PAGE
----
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“Former Congressman Michael Oxley, co-sponsor of the Sarbanes-Oxley Act (SOX), speaking at the Distinguished Speakers Series hosted by SolutionPoint International, parent of Guidepost Solutions, a global investigative and security consulting firm, expressed regret in not attempting to regulate the alternative investment market when he could. “You cannot have a multi-trillion dollar market with no transparency,” Oxley said. Failure to regulate it led to “disastrous results,” he said. He explained that SOX was designed to “restore investor confidence and¦instill transparency and accountability to capital markets,” after the collapse of Enron, in much the same way Dodd-Frank was passed to prevent the”excessive risk-taking with OPM (other people’s money) in the over the counter derivatives market, which was opaque and unregulated.” Ten years later, SOX has done what it set out to do according to Oxley. “There hasn’t been another Enron or WorldCom since,” the SEC began enforcing SOX.
But in 2012 Congress passed the JOBS (Jumpstart Our Business Start-Ups) Act. It provides a five year exemption from SOX compliance for emerging growth companies (EGCs), which are defined as start-ups with less than $1 billion in gross revenues. The White House and Congress defend this gap in investor protection by arguing the suspension promotes IPO’s – the proverbial “green shoots” of economic health. In the first thirty days after the JOBS Act became effective, approximately sixty percent of the IPO registrations qualified under this exemption, according to Paula Dubberly of the SEC. But that pace didn’t continue. A recent survey noted that the SEC reports a little over 100 ECG filings for the remainder of 2012 and the investment bankers questioned did not believe the JOBS Act had increased IPO activity. Almost half of those bankers also expressed concern that the lack of transparency had shaken investor confidence in these new companies. Taking advantage of the protections provided by the JOBS Act has become a risk factor that most EGCs feel compelled to report.
Oxley called the JOBS Act, “A worth experiment,” but cautioned, “The jury’s still out on whether [the JOBS Act] creates jobs and is effective.” When asked if he was concerned about the SOX suspension, he replied, “Investors have been burned twice in a short period of time and they are going to be careful when investing.”
Congressman Oxley is right, but lack of internal controls and full financial reporting hides fraud. The first prosecution of an EGC was brought against Caribbean West Marketing, a penny stock scheme in Florida, in November. More will probably follow.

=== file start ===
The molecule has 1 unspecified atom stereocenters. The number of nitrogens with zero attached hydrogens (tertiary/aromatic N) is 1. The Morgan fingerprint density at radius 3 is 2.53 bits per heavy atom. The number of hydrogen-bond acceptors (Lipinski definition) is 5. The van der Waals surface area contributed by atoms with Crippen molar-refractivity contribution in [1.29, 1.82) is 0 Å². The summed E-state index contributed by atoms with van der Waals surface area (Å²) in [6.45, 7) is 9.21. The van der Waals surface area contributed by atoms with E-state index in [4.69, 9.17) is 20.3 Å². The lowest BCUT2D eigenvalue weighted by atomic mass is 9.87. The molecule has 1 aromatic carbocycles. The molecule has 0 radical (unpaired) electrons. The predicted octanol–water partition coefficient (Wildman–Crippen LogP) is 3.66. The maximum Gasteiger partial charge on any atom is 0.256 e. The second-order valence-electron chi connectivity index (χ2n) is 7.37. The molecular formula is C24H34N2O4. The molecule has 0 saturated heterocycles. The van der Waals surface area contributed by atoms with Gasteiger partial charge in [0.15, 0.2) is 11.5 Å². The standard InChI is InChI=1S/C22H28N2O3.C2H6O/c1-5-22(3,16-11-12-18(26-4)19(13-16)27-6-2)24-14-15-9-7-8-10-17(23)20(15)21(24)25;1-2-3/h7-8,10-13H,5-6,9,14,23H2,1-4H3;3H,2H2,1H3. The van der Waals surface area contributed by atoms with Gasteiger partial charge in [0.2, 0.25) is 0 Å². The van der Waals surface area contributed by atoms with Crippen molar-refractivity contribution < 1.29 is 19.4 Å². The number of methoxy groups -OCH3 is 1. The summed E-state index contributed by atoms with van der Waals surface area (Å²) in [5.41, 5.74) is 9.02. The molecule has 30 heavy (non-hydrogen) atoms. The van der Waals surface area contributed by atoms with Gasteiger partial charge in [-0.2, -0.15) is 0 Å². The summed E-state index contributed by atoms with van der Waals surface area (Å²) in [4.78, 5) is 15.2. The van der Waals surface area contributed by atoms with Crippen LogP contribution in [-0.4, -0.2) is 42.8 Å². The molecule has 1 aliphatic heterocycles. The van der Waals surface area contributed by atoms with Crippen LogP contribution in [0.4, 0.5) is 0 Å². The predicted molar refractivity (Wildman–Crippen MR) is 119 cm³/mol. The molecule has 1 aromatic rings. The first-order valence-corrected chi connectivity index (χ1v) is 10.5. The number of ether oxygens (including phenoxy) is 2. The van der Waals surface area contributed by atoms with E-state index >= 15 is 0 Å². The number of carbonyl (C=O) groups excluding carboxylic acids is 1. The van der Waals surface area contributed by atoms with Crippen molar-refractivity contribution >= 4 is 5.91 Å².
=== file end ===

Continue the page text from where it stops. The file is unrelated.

In the meantime, here are five steps to take when doing business with or considering investing in an EGC:
1. Give credit to companies that choose to comply with SOX even when they donâ€™t have to.
If a company is exempt from SOX, yet still chooses to comply, it shows an ethical “tone at the top.” Voluntary compliance shows that a company is planning for the long term and has nothing to hide. It also shows a company that recognizes investment in internal controls and heightened compliance early makes good business sense; incorporating the cost of SOX compliance into their ongoing operations from the start insures that ethics will never be sacrificed for profit.
2. Look carefully at the principals and professionals retained by EGCs.
When EGCs do decide to take advantage of the suspension, look carefully at who they are and who they have hired to bring them to market. The lawyer representing Caribbean West Marketing had been previously sanctioned by the SEC and disbarred by New York State. Is the start-up using reputable auditors and lawyers who regularly works for companies who are SOX-compliant or did it retain inexperienced, small-time professionals to cut costs and cut corners? Cutting corners in critical areas early on suggests a lack of appreciation for the importance of corporate integrity.
3. Examine the balance sheets of EGCs with a magnifying glass.
Take extra care when reviewing balance sheets that have not withstood SOX scrutiny. Even a small inconsistency or slight deviation from industry norms could signal potentially dangerous holes in the company’s financial reporting procedures and internal controls. Any error, large or small, is a red flag.
4. Ask lots of questions and if the answers don’t make sense, more than SOX is missing.
An EGC should expect that management, operations, and the entire business will be scrutinized by investors, vendors, and customers alike. They should be willing and able to provide answers to every question. If they don’t satisfactorily answer your questions or refuse to provide transparency, this is a warning sign.
5. Put a premium on compliance of all kinds at any company with which you do business.
When companies try hard from the beginning to place a premium on ethics and compliance in all aspects of their operations, it usually means they value their investors and customers and take pride in what they do and how they do it. You should look for companies that are willing to go the extra mile from the beginning.”
Bart M. Schwartz is the chairman of Guidepost Solutions LLC, a global leader in investigations, due diligence, security and technology consulting, immigration and cross-border consulting, and monitoring and compliance solutions. Bart can be reached at email@example.com.